An argument arose among them as to which of them was the greatest. But Jesus, knowing the reasoning of their hearts, took a child and put him by his side and said to them, “Whoever receives this child in my name receives me, and whoever receives me receives him who sent me. For he who is least among you all is the one who is great.”
In the early 1990’s my wife and I were visiting my dad and his family in Las Vegas, Nevada. While we were out there, a championship professional fight was scheduled at Caesars Palace.
We didn’t have tickets to the fight – those were well beyond our financial means. But we could go down to the casino and walk around during and after the fight just to experience the myriad of people.
As we walked by one of the more quiet corners of the casino, I looked over at a small group of people and there, sitting in the center of the group on a stool, was a somewhat elderly black man “holding forth.”
We walked over and I held out my hand and said hello. He stood up and we looked eye-to-eye as he shook my hand with a warm smile on his face.
We were both about the same height, but I remember him being so much bigger than I.
I think it was his confidence and attitude that made him bigger than me.
After all, this is the man who boldly proclaimed, “I AM THE GREATEST!!!”
We chit-chatted for a few seconds then we moved on and left him alone.
I haven’t met that many famous people in my life, but of the ones I have, Muhammed Ali stands out in my mind as the most memorable!
About 2000 years before Ali proclaimed to be “THE GREATEST”, Jesus’ disciples argued about who among them was the greatest.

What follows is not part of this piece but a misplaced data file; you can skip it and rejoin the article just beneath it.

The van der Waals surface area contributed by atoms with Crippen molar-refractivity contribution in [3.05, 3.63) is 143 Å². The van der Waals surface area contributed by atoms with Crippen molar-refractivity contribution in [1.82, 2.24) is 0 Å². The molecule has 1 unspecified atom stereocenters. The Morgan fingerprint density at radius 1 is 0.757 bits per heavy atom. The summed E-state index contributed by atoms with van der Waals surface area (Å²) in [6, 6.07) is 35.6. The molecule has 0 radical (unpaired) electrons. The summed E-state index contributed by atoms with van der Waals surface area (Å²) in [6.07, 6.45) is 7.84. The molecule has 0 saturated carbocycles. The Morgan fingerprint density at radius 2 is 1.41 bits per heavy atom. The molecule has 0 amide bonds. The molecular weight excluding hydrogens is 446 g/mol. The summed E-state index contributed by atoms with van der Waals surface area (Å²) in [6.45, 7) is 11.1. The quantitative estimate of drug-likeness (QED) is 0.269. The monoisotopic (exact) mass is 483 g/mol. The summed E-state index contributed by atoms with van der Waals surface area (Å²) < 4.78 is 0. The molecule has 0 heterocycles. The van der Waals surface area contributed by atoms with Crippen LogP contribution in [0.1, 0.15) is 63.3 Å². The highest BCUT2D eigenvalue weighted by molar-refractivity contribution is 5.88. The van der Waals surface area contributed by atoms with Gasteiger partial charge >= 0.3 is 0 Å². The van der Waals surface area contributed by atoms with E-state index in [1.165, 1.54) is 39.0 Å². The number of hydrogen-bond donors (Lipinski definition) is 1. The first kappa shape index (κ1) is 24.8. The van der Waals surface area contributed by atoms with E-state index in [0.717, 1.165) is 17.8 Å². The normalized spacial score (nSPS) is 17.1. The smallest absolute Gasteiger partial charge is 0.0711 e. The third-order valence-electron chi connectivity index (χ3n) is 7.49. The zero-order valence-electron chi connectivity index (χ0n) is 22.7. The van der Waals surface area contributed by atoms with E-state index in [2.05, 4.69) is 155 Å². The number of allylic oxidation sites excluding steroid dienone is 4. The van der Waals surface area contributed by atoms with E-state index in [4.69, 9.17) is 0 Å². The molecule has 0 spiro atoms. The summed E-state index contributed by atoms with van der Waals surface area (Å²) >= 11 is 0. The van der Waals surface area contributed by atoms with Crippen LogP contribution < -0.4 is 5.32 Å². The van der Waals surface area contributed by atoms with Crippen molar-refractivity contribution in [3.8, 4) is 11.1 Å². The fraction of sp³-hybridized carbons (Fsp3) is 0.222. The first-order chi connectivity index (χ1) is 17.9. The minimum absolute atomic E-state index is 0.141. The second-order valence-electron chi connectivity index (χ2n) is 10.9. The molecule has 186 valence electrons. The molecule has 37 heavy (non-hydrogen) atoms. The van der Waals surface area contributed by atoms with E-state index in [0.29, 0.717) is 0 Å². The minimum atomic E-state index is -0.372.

None of them had won a gold medal or held the title of “heavyweight champion of the world.” None of them was the leader of a country. None of them was one of the richest men in the world. None of them invented a life- or world-changing device.
In fact, the Scripture isn’t really clear on why they were arguing over who among them was the greatest. It doesn’t give us any standards they were using to measure their greatness by.
But Jesus steps into the argument and settles it once and for all time!
Jesus calls a child to himself and I can picture Jesus turning the child around to face the arguing disciples and resting his hands on his or her shoulders.
The child is not the greatest, either, however. Jesus isn’t about to say that children or being child-like will make them great.
Instead, Jesus points out a truth that needs to be understood all the more today, considering the cultural climate we find in the world.
“Greatness” – as defined by Jesus – is attained by being least among all people. I believe what Jesus means is that we serve others first, rather than ourselves and our own self-interests.
“Receiving” a child in the name of Jesus means stooping down from our lofty perch of selfishness and meeting the needs of others – any others.
That’s what Jesus did, after all! He is the Second Person of the Trinity! He is the only-begotten Son of God, through whom the entire universe was created!
Yet Jesus gave it all up and literally humbled himself – became a human being – in order to take all our sins as his own and pay the full and complete punishment we deserve because of them.
In response to this amazing love, we are to receive any and all people in Jesus’ name. Not in order to achieve greatness, but in order to proclaim the greatness – and love – of God.
The world will not consider you great when you do this. But that’s not the goal, is it.
God will consider you great and, in his love, will call you his own child and welcome you into his great – and eternal – kingdom!
©2017 True Men Ministries